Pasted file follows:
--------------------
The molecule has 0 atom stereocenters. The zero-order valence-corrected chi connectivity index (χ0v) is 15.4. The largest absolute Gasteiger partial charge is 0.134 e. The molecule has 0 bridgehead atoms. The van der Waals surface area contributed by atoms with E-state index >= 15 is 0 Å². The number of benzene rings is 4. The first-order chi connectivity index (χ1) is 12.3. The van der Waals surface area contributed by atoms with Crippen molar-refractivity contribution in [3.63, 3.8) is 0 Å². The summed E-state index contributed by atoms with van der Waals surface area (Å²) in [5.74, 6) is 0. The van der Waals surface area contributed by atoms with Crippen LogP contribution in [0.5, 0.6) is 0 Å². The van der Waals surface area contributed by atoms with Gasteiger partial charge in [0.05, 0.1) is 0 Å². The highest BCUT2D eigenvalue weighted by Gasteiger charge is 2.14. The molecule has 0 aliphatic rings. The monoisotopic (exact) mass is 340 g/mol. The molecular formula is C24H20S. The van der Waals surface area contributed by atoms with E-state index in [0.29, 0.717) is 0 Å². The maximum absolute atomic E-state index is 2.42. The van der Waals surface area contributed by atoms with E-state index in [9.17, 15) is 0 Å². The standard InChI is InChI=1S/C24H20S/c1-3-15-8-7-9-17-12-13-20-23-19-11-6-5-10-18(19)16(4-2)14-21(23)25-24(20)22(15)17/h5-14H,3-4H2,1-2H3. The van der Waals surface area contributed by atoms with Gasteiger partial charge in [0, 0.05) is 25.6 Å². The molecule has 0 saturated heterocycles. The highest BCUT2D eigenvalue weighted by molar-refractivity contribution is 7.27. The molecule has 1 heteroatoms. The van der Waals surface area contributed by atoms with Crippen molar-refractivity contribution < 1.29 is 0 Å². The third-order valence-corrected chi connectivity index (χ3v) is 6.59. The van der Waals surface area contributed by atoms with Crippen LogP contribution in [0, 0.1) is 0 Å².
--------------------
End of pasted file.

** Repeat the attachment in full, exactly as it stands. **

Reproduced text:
The molecule has 0 atom stereocenters. The zero-order valence-corrected chi connectivity index (χ0v) is 15.4. The largest absolute Gasteiger partial charge is 0.134 e. The molecule has 0 bridgehead atoms. The van der Waals surface area contributed by atoms with E-state index >= 15 is 0 Å². The number of benzene rings is 4. The first-order chi connectivity index (χ1) is 12.3. The van der Waals surface area contributed by atoms with Crippen molar-refractivity contribution in [3.63, 3.8) is 0 Å². The summed E-state index contributed by atoms with van der Waals surface area (Å²) in [5.74, 6) is 0. The van der Waals surface area contributed by atoms with Crippen LogP contribution in [0.5, 0.6) is 0 Å². The van der Waals surface area contributed by atoms with Gasteiger partial charge in [0.05, 0.1) is 0 Å². The highest BCUT2D eigenvalue weighted by Gasteiger charge is 2.14. The molecule has 0 aliphatic rings. The monoisotopic (exact) mass is 340 g/mol. The molecular formula is C24H20S. The van der Waals surface area contributed by atoms with E-state index in [0.29, 0.717) is 0 Å². The maximum absolute atomic E-state index is 2.42. The van der Waals surface area contributed by atoms with E-state index in [9.17, 15) is 0 Å². The standard InChI is InChI=1S/C24H20S/c1-3-15-8-7-9-17-12-13-20-23-19-11-6-5-10-18(19)16(4-2)14-21(23)25-24(20)22(15)17/h5-14H,3-4H2,1-2H3. The van der Waals surface area contributed by atoms with Gasteiger partial charge in [0, 0.05) is 25.6 Å². The molecule has 0 saturated heterocycles. The highest BCUT2D eigenvalue weighted by molar-refractivity contribution is 7.27. The molecule has 1 heteroatoms. The van der Waals surface area contributed by atoms with Crippen molar-refractivity contribution < 1.29 is 0 Å². The third-order valence-corrected chi connectivity index (χ3v) is 6.59. The van der Waals surface area contributed by atoms with Crippen LogP contribution in [0, 0.1) is 0 Å².